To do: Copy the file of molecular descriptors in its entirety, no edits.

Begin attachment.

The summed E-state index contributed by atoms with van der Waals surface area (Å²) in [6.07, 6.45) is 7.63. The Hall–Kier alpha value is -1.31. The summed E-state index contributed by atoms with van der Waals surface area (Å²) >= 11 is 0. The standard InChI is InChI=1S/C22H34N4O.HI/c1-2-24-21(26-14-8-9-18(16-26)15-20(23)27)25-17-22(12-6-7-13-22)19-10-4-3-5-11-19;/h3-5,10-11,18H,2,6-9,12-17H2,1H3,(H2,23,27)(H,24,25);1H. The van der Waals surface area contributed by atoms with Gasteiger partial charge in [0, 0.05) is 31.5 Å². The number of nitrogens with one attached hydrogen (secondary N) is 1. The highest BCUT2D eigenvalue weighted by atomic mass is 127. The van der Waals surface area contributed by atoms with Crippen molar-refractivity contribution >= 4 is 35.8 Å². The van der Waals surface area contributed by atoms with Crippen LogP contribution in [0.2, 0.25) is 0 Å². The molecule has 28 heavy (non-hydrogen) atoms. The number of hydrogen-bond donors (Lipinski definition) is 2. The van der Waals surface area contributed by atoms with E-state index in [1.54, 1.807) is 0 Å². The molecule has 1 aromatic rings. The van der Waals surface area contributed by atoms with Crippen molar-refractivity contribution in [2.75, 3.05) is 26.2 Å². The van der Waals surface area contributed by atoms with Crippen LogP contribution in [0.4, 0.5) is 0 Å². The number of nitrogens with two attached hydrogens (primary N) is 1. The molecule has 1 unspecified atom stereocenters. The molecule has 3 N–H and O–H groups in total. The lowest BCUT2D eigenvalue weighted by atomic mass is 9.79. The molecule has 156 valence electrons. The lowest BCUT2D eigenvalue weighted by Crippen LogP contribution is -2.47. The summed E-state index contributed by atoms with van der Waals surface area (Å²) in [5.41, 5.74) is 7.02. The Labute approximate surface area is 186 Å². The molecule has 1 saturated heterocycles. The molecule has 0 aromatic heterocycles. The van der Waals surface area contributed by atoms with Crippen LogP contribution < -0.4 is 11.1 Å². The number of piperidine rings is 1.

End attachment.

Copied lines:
The summed E-state index contributed by atoms with van der Waals surface area (Å²) in [6.07, 6.45) is 7.63. The Hall–Kier alpha value is -1.31. The summed E-state index contributed by atoms with van der Waals surface area (Å²) >= 11 is 0. The standard InChI is InChI=1S/C22H34N4O.HI/c1-2-24-21(26-14-8-9-18(16-26)15-20(23)27)25-17-22(12-6-7-13-22)19-10-4-3-5-11-19;/h3-5,10-11,18H,2,6-9,12-17H2,1H3,(H2,23,27)(H,24,25);1H. The van der Waals surface area contributed by atoms with Gasteiger partial charge in [0, 0.05) is 31.5 Å². The number of nitrogens with one attached hydrogen (secondary N) is 1. The highest BCUT2D eigenvalue weighted by atomic mass is 127. The van der Waals surface area contributed by atoms with Crippen molar-refractivity contribution >= 4 is 35.8 Å². The van der Waals surface area contributed by atoms with Crippen LogP contribution in [0.2, 0.25) is 0 Å². The molecule has 28 heavy (non-hydrogen) atoms. The number of hydrogen-bond donors (Lipinski definition) is 2. The van der Waals surface area contributed by atoms with E-state index in [1.54, 1.807) is 0 Å². The molecule has 1 aromatic rings. The van der Waals surface area contributed by atoms with Crippen molar-refractivity contribution in [2.75, 3.05) is 26.2 Å². The van der Waals surface area contributed by atoms with Crippen LogP contribution in [0.4, 0.5) is 0 Å². The number of nitrogens with two attached hydrogens (primary N) is 1. The molecule has 1 unspecified atom stereocenters. The molecule has 3 N–H and O–H groups in total. The lowest BCUT2D eigenvalue weighted by atomic mass is 9.79. The molecule has 156 valence electrons. The lowest BCUT2D eigenvalue weighted by Crippen LogP contribution is -2.47. The summed E-state index contributed by atoms with van der Waals surface area (Å²) in [5.41, 5.74) is 7.02. The Labute approximate surface area is 186 Å². The molecule has 1 saturated heterocycles. The molecule has 0 aromatic heterocycles. The van der Waals surface area contributed by atoms with Crippen LogP contribution < -0.4 is 11.1 Å². The number of piperidine rings is 1.